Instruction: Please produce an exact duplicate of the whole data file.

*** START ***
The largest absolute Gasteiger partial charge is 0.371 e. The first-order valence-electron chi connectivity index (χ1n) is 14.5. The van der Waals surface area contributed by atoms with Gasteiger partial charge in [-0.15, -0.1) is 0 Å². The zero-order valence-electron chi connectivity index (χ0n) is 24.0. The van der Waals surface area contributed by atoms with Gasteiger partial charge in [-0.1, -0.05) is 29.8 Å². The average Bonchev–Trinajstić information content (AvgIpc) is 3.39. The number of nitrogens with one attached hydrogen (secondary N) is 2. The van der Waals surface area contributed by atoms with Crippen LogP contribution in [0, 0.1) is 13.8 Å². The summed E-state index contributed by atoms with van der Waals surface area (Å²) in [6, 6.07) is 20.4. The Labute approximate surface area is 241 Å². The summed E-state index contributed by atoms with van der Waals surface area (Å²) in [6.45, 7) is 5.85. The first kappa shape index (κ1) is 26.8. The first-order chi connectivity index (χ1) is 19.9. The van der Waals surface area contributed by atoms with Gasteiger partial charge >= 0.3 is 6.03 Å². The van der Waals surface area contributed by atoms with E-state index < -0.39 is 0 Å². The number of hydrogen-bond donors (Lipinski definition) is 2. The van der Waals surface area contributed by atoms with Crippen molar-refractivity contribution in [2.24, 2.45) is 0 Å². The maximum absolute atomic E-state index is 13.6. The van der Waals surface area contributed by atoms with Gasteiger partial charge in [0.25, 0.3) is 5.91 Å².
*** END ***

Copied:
The largest absolute Gasteiger partial charge is 0.371 e. The first-order valence-electron chi connectivity index (χ1n) is 14.5. The van der Waals surface area contributed by atoms with Gasteiger partial charge in [-0.15, -0.1) is 0 Å². The zero-order valence-electron chi connectivity index (χ0n) is 24.0. The van der Waals surface area contributed by atoms with Gasteiger partial charge in [-0.1, -0.05) is 29.8 Å². The average Bonchev–Trinajstić information content (AvgIpc) is 3.39. The number of nitrogens with one attached hydrogen (secondary N) is 2. The van der Waals surface area contributed by atoms with Crippen LogP contribution in [0, 0.1) is 13.8 Å². The summed E-state index contributed by atoms with van der Waals surface area (Å²) in [6, 6.07) is 20.4. The Labute approximate surface area is 241 Å². The summed E-state index contributed by atoms with van der Waals surface area (Å²) in [6.45, 7) is 5.85. The first kappa shape index (κ1) is 26.8. The first-order chi connectivity index (χ1) is 19.9. The van der Waals surface area contributed by atoms with Gasteiger partial charge >= 0.3 is 6.03 Å². The van der Waals surface area contributed by atoms with E-state index < -0.39 is 0 Å². The number of hydrogen-bond donors (Lipinski definition) is 2. The van der Waals surface area contributed by atoms with Crippen molar-refractivity contribution in [2.24, 2.45) is 0 Å². The maximum absolute atomic E-state index is 13.6. The van der Waals surface area contributed by atoms with Gasteiger partial charge in [0.25, 0.3) is 5.91 Å².